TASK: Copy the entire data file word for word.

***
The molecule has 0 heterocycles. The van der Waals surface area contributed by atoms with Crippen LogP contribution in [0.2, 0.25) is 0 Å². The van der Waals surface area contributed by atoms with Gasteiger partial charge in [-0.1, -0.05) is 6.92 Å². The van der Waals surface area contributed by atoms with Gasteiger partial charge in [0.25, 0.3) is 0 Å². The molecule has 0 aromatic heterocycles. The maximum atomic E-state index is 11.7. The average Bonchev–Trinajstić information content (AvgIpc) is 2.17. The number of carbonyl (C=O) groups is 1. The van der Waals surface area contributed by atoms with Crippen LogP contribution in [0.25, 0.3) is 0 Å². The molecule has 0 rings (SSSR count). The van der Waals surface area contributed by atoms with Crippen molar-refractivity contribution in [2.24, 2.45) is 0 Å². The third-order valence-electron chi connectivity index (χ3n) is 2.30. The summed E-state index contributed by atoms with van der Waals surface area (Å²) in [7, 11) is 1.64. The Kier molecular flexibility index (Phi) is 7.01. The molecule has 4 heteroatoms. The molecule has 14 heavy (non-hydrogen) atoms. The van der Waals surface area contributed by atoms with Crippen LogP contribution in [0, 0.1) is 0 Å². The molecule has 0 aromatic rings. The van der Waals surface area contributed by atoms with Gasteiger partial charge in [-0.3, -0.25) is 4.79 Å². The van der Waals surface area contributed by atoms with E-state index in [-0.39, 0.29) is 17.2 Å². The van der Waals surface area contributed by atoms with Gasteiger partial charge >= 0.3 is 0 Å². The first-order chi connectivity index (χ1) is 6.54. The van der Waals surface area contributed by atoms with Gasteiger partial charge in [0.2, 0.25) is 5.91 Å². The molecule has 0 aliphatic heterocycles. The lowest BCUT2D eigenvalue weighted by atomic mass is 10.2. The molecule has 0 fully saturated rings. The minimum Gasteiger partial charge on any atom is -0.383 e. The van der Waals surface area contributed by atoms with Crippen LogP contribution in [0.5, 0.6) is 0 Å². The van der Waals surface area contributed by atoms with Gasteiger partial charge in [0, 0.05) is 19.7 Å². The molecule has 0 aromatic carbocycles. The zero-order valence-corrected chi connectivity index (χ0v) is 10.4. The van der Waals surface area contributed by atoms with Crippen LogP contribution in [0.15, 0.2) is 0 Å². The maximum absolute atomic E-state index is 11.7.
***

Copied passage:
The molecule has 0 heterocycles. The van der Waals surface area contributed by atoms with Crippen LogP contribution in [0.2, 0.25) is 0 Å². The van der Waals surface area contributed by atoms with Gasteiger partial charge in [-0.1, -0.05) is 6.92 Å². The van der Waals surface area contributed by atoms with Gasteiger partial charge in [0.25, 0.3) is 0 Å². The molecule has 0 aromatic heterocycles. The maximum atomic E-state index is 11.7. The average Bonchev–Trinajstić information content (AvgIpc) is 2.17. The number of carbonyl (C=O) groups is 1. The van der Waals surface area contributed by atoms with Crippen LogP contribution in [0.25, 0.3) is 0 Å². The molecule has 0 rings (SSSR count). The van der Waals surface area contributed by atoms with Crippen molar-refractivity contribution in [2.24, 2.45) is 0 Å². The third-order valence-electron chi connectivity index (χ3n) is 2.30. The summed E-state index contributed by atoms with van der Waals surface area (Å²) in [7, 11) is 1.64. The Kier molecular flexibility index (Phi) is 7.01. The molecule has 4 heteroatoms. The molecule has 14 heavy (non-hydrogen) atoms. The van der Waals surface area contributed by atoms with Crippen LogP contribution in [0, 0.1) is 0 Å². The molecule has 0 aromatic rings. The van der Waals surface area contributed by atoms with Gasteiger partial charge in [-0.3, -0.25) is 4.79 Å². The van der Waals surface area contributed by atoms with E-state index in [-0.39, 0.29) is 17.2 Å². The van der Waals surface area contributed by atoms with Gasteiger partial charge >= 0.3 is 0 Å². The first-order chi connectivity index (χ1) is 6.54. The van der Waals surface area contributed by atoms with Gasteiger partial charge in [0.2, 0.25) is 5.91 Å². The molecule has 0 aliphatic heterocycles. The lowest BCUT2D eigenvalue weighted by atomic mass is 10.2. The molecule has 0 fully saturated rings. The minimum Gasteiger partial charge on any atom is -0.383 e. The van der Waals surface area contributed by atoms with Crippen LogP contribution in [0.5, 0.6) is 0 Å². The van der Waals surface area contributed by atoms with Gasteiger partial charge in [0, 0.05) is 19.7 Å². The molecule has 0 aromatic carbocycles. The zero-order valence-corrected chi connectivity index (χ0v) is 10.4. The van der Waals surface area contributed by atoms with Crippen LogP contribution in [0.15, 0.2) is 0 Å². The maximum absolute atomic E-state index is 11.7.